With such diverse benefits, fasting is definitely the one change you should make to your diet plans right away! Your body and mind will thank you for it!
FAQs on fasting
Is fasting healthy for weight loss?
Yes. When done in accordance with your body’s natural constitution and health condition, fasting can prove to be a healthy practice. While weight loss is surely one of the health effects of fasting, there are many other physical and mental benefits of fasting.
What should we eat during fasting in Ayurveda?
Ayurvedic recommendations are usually not one-size-fits-all. Ayurveda does not recommend going completely without food during a fast. You should plan your food during the fast based on your prominent doshas.
Zero fasting (no food) and water fasting (only water) may be considered by kapha dominant individuals. Otherwise, an apple or some cranberry juice can be taken.
Pitta individuals may have bitter / sweet or astringent tasting fruit, warm and slightly cooked vata friendly vegetables (soups work too ) and khichdi with ghee and pitta friendly herbs/spices.
Vata dominant people can have grape juice or ginger tea during the fast. However, you should avoid fasts longer than 12 hours. You may instead follow a khichdi-only diet for 2-3 days, with some ghee and vata friendly herbs/spices in order to detoxify the body.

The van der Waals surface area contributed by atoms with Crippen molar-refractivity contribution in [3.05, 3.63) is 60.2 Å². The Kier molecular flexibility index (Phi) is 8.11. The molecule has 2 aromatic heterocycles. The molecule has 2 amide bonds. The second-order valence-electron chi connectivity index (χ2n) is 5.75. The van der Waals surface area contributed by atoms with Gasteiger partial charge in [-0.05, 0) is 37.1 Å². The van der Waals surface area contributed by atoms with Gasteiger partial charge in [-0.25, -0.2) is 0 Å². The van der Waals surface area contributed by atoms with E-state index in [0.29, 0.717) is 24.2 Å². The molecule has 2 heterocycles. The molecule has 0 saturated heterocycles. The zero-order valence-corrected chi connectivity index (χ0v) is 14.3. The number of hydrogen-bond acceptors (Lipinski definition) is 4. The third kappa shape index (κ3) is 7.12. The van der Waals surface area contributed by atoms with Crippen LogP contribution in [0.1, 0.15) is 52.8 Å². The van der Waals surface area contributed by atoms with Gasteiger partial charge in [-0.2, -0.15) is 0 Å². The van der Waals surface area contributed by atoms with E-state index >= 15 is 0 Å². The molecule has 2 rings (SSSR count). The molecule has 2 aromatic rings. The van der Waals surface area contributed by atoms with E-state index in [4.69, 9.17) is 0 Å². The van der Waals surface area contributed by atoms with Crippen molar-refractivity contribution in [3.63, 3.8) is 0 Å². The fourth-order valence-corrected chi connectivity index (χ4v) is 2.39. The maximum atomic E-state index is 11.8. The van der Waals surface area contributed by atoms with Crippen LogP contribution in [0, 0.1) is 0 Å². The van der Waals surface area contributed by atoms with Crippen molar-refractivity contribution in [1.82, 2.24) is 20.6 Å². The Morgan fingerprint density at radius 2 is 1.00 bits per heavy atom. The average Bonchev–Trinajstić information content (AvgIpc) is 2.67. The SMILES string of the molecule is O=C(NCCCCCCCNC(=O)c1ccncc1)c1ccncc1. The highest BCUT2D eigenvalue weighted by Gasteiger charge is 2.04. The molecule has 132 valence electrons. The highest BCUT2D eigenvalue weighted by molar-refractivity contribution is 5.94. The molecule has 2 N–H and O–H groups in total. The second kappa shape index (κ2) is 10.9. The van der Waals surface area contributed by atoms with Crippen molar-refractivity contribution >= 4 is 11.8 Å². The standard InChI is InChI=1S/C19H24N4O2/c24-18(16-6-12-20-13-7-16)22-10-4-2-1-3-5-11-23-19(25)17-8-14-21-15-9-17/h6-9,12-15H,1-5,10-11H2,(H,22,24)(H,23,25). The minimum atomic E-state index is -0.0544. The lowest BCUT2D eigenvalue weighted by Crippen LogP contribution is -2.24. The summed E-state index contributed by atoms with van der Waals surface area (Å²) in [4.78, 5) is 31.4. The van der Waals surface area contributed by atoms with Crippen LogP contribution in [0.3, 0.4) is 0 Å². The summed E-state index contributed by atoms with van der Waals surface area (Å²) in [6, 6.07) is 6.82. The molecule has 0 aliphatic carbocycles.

How to Recognize If I Am Fasting Correctly?
Your body will show some signs if you are fasting in a correct manner. You will feel light and calm during and after the fast. Your body will eliminate urine and faeces properly and feel a bit sweaty. Your drowsiness will disappear and you may experience tranquillity of mind.
If you experience cracking pain in joints, dryness of the mouth and excessive thirst, you should immediately stop fasting. Excessive fast impairs the power of hearing and sight. It can also adversely affect your strength and memory.
Are there any disadvantages of fasting or risks associated with it?
If you overlook your body constitution, age, time of the day, season, body strength, predominant dosha, the severity of any existing disease or any other health condition, you can potentially experience undesirable side effects of fasting.
Fasting risks must be considered by diabetics, old people, kids and pregnant women. They should not fast without consulting their health care expert.
If you ignore your dosha before choosing the type and length of your fast, you may experience physical symptoms like headache, constipation, nausea and bad breath. You may also feel irritable, angry and full of hatred.